Composition Exercise – Storm episode

Your brief is to write an episode of music for orchestra that represents a storm. You should use a range of the following features, that can be heard in the Storm movement from Beethoven’s Sixth Symphony (listen on YouTube) and Tchaikovsky’s overture The Storm (listen on YouTube).

Excerpts referred to below:

Orchestration and texture features

  • Tremolo / repeated semiquaver strings (see first few pages of Beethoven 6 and page 9 of Tchaikovsky)
  • Loud tutti chords (second page of Beethoven 6)
  • Rumbling semiquavers etc. in double basses (see page 2 of Beethoven 6)
  • Rising and falling chromatic scales (see page 9 of Beethoven 6)
  • High ‘flashes of lightning’ in upper woodwind/strings alternating with low ‘rumbling thunder’ in lower strings/timpani (see page 9 of Tchaikovsky)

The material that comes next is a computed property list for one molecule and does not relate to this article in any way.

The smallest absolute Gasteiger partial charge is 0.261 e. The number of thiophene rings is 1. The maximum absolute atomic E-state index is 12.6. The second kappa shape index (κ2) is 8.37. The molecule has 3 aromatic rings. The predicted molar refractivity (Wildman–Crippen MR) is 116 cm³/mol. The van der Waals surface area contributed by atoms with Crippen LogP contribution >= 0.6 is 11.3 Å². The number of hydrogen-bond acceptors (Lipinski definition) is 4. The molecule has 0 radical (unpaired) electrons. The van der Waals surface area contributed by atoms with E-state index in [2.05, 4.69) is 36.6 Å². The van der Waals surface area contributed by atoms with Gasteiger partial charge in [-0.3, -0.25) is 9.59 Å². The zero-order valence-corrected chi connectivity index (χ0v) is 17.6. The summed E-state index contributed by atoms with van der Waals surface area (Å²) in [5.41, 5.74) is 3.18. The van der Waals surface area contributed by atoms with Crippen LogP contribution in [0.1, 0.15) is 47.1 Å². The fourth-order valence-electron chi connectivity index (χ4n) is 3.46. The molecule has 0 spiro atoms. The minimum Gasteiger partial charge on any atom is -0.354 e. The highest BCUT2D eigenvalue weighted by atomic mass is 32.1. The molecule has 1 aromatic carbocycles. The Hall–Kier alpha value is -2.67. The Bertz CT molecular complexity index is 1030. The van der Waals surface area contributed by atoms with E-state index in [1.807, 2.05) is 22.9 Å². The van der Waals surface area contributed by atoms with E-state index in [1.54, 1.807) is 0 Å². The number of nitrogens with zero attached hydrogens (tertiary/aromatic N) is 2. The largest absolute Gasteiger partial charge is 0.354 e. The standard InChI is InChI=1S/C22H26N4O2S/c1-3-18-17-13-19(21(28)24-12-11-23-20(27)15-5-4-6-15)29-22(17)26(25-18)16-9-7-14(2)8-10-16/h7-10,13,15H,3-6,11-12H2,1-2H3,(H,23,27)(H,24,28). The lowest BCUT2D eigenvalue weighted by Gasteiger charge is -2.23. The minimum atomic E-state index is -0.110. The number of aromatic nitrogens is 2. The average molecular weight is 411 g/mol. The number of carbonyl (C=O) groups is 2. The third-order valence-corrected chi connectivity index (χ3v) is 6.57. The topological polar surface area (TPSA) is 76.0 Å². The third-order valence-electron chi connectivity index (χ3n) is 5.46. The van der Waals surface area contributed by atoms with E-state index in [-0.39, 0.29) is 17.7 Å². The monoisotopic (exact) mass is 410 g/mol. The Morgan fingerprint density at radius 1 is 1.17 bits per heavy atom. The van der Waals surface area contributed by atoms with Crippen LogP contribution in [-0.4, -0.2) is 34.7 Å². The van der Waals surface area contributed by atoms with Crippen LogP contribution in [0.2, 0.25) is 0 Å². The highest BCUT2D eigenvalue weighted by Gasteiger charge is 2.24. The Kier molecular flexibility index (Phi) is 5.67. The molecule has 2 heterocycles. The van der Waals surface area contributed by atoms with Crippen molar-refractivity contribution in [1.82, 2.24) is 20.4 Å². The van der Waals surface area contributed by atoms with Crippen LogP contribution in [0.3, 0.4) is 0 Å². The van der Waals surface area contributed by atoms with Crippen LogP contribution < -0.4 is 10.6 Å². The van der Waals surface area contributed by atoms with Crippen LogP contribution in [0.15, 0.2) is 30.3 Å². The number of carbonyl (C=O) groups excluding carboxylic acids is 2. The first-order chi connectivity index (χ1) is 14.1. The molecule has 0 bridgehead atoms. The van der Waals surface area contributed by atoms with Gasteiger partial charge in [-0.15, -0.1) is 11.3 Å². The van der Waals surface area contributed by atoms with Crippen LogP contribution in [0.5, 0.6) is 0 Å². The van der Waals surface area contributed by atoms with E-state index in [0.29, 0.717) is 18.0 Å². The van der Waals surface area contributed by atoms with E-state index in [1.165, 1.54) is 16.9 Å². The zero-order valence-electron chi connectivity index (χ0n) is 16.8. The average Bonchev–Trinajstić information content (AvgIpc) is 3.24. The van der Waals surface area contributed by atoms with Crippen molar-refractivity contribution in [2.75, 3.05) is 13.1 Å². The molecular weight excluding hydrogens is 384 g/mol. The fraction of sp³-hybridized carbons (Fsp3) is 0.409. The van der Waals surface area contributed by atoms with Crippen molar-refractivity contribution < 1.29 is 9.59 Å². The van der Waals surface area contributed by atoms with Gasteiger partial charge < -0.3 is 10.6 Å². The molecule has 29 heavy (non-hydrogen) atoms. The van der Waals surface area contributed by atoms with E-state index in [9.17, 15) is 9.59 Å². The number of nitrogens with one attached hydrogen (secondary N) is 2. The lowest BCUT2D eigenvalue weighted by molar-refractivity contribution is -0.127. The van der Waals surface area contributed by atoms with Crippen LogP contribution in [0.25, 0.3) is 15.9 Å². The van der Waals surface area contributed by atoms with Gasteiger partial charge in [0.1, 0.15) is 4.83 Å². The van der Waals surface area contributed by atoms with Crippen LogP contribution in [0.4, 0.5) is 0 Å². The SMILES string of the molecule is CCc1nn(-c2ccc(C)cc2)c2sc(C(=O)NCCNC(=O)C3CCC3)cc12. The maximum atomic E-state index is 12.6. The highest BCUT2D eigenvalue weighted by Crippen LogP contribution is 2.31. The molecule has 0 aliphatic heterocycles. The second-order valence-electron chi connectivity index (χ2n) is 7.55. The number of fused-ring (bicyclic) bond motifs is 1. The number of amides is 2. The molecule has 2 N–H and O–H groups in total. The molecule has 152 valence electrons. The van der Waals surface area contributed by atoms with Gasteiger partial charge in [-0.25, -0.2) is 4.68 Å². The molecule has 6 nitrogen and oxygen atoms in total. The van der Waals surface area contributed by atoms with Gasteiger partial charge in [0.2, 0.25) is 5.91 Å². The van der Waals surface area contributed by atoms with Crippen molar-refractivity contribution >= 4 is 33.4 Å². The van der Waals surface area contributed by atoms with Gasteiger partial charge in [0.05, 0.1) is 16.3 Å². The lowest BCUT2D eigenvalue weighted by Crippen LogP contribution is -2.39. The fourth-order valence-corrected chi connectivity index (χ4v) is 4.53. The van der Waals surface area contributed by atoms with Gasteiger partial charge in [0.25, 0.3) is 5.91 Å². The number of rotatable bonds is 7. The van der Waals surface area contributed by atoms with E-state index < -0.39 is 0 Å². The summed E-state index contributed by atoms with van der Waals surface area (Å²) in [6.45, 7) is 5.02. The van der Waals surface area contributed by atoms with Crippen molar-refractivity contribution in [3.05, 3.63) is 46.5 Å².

• Unison woodwind versus unison strings playing contrapuntally (see page 16 of Tchaikovsky)
  • You can see some slightly more advanced uses of semiquavers on this page

Harmonic features

Storms tend to use lots of minor chords and diminished sevenths, of which a few examples are given below but practically the whole of the Beethoven is a good example!

In this example from the opening of the storm from Beethoven 6, the bass creeps up with each diminished seventh resolving to the minor chord a semitone above:

Underlying Chord Progression
Actual music

In this more complicated example, Beethoven has descending chromatic bass line with alternating augmented sixths and diminished sevenths. This is right on the edge of being functional!

Underlying chord progression
Actual music

Adding melodic ideas to chord progressions

Apart from loud chords with lots of tremolo you can add some melodic interest.

A simple way of doing this is simply to have arpeggios but in this example from Tchaikovsky’s Storm you can see how the underlying E sharp diminished seventh chord (the full score is on page 16):

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